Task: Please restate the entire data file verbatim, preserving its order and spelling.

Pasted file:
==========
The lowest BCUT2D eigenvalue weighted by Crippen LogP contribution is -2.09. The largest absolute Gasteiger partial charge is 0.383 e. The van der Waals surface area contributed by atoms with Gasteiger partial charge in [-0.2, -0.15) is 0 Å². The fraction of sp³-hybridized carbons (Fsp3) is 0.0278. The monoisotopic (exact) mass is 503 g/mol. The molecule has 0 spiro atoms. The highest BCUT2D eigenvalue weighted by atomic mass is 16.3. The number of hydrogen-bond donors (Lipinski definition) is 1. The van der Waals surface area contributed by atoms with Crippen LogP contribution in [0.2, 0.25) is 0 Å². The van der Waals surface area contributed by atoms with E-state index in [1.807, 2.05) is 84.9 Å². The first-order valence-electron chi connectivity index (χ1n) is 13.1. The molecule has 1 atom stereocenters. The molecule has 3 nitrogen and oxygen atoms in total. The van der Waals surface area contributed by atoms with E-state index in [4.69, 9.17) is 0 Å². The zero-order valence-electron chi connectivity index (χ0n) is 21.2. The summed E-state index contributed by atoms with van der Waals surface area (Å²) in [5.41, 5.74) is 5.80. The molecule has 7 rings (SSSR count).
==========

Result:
The lowest BCUT2D eigenvalue weighted by Crippen LogP contribution is -2.09. The largest absolute Gasteiger partial charge is 0.383 e. The van der Waals surface area contributed by atoms with Gasteiger partial charge in [-0.2, -0.15) is 0 Å². The fraction of sp³-hybridized carbons (Fsp3) is 0.0278. The monoisotopic (exact) mass is 503 g/mol. The molecule has 0 spiro atoms. The highest BCUT2D eigenvalue weighted by atomic mass is 16.3. The number of hydrogen-bond donors (Lipinski definition) is 1. The van der Waals surface area contributed by atoms with Crippen LogP contribution in [0.2, 0.25) is 0 Å². The van der Waals surface area contributed by atoms with E-state index in [1.807, 2.05) is 84.9 Å². The first-order valence-electron chi connectivity index (χ1n) is 13.1. The molecule has 1 atom stereocenters. The molecule has 3 nitrogen and oxygen atoms in total. The van der Waals surface area contributed by atoms with E-state index in [4.69, 9.17) is 0 Å². The zero-order valence-electron chi connectivity index (χ0n) is 21.2. The summed E-state index contributed by atoms with van der Waals surface area (Å²) in [5.41, 5.74) is 5.80. The molecule has 7 rings (SSSR count).